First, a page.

Origin of ponderMiddle English ponderen from Middle French ponderer from Classical Latin ponderare, to weigh from pondus (gen. ponderis), weight: see pound
Statue of Rodin's The Thinker
An example of to ponder is the action shown by the statue, The Thinker, by Rodin.
verbpon·dered, pon·der·ing, pon·ders
Origin of ponderMiddle English ponderen from Old French ponderer from Latin ponderāre from pondus ponder- weight ; see (s)pen- in Indo-European roots.
(third-person singular simple present ponders, present participle pondering, simple past and past participle pondered)
- For high school students, these are the things that will cause them to ponder or be thankful for everything that has led up to graduation and beyond.
- You get to view a larger selection from the comfort of your own home and you have time to ponder the best prices, color selection, and to study the size chart for each publication to ensure a right fit.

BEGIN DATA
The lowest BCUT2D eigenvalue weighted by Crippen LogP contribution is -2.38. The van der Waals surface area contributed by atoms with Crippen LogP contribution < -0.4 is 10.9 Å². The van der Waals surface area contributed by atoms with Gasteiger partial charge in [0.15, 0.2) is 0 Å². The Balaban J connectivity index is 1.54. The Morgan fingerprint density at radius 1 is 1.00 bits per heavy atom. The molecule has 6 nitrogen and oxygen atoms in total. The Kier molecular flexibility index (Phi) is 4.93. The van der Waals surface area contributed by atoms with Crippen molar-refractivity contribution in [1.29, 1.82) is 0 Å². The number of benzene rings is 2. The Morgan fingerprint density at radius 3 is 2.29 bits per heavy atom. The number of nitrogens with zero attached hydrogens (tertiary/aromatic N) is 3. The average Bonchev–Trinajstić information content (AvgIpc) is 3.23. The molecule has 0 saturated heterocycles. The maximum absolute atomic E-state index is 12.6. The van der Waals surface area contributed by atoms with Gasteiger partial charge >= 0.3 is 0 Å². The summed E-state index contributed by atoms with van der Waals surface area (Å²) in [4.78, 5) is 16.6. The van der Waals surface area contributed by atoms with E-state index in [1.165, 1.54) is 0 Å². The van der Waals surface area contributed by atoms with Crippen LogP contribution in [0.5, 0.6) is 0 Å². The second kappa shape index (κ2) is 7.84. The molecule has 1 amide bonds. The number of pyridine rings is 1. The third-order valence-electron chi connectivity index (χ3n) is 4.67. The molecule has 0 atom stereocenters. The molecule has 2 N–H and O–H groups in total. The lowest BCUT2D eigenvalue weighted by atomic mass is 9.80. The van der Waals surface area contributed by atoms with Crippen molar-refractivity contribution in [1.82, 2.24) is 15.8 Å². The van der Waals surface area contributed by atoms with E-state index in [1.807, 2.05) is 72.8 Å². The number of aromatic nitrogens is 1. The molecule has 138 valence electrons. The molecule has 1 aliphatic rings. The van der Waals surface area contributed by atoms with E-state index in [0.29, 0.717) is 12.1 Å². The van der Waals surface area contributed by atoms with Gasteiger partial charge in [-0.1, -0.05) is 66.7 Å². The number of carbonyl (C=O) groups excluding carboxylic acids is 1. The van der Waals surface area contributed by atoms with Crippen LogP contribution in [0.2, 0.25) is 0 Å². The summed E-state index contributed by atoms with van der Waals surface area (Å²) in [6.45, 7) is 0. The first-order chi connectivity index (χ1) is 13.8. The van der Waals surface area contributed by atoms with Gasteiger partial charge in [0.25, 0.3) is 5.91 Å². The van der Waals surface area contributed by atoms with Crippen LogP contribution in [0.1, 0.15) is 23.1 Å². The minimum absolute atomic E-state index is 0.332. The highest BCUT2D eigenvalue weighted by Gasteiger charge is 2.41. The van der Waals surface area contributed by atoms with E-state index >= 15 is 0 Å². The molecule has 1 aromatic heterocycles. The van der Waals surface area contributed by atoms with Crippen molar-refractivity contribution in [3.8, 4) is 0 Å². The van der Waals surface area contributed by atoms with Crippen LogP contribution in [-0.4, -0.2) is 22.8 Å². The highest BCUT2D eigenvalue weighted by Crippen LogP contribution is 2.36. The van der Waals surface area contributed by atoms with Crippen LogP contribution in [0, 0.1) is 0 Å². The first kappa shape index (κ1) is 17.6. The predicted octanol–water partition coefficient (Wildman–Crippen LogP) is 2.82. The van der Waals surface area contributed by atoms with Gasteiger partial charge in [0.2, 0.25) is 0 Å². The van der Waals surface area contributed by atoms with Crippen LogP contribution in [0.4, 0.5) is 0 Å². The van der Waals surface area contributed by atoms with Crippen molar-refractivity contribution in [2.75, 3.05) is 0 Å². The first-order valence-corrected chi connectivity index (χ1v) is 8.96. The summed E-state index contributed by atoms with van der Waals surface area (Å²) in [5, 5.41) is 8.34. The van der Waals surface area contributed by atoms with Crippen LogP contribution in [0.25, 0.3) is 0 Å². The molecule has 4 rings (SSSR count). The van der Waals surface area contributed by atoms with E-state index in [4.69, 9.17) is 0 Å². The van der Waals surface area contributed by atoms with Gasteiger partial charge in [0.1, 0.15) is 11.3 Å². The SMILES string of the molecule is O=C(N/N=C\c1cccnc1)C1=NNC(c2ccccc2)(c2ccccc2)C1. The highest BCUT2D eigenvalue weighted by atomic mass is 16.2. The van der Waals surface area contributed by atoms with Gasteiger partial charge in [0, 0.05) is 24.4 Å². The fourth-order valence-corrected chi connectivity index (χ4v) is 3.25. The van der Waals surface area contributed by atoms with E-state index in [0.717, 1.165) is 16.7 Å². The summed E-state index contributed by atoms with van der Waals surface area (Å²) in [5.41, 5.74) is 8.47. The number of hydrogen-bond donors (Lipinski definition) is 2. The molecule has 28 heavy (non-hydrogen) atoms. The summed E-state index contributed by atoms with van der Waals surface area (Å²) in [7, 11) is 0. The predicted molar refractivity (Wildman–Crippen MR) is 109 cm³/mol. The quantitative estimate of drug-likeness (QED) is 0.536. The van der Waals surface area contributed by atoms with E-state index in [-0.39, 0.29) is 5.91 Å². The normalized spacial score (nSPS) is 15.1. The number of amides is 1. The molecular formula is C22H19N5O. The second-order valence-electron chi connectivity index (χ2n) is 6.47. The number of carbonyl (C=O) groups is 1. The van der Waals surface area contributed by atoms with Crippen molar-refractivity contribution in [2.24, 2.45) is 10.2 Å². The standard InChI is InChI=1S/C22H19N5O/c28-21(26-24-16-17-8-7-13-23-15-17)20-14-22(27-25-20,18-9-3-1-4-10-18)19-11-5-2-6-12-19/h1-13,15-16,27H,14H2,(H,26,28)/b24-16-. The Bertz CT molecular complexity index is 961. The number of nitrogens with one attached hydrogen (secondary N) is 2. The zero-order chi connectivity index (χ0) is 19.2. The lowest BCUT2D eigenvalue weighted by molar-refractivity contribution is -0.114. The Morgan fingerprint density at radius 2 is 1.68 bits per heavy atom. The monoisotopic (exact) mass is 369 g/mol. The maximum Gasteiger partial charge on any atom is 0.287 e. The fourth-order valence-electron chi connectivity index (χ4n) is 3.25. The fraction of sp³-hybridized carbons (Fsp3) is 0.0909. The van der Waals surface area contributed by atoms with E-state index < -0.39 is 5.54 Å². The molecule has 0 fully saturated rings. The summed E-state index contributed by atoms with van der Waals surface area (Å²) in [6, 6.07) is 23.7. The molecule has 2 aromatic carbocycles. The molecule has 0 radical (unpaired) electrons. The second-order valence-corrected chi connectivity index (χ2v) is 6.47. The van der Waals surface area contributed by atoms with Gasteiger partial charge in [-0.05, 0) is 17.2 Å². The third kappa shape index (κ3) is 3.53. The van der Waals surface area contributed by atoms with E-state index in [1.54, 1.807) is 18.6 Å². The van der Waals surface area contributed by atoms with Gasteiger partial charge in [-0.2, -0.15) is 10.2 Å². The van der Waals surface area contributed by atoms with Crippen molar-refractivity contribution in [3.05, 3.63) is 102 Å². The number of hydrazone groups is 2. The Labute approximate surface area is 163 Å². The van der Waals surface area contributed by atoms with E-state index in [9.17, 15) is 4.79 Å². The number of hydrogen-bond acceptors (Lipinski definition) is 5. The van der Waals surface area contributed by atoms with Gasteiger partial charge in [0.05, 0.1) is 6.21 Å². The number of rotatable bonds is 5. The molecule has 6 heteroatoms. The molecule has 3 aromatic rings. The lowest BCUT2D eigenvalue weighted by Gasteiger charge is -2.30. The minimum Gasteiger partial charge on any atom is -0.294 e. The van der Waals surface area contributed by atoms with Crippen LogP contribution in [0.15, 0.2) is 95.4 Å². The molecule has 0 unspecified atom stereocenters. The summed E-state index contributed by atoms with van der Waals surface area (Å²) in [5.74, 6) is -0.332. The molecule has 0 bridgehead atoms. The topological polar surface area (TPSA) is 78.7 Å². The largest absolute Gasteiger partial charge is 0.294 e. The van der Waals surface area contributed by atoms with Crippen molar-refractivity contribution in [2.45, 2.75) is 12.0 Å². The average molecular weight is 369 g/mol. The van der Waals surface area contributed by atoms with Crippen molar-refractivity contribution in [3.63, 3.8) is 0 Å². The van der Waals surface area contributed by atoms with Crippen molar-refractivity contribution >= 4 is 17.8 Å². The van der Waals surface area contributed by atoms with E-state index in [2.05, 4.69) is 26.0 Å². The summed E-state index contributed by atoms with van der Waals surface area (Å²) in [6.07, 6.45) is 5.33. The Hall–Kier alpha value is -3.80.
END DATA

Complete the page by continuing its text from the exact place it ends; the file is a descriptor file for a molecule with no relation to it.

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- Even so, guitarist John Nolan and bassist Shaun Cooper left the band in spite of their success, going on to form Straylight Run while leaving the remaining members to ponder their future as a band.
- This can take a lot of the burden off of players all around, leaving you more time to scheme about how to secure the perfect trade or ponder who you will be choosing and in what order at the annual league draft.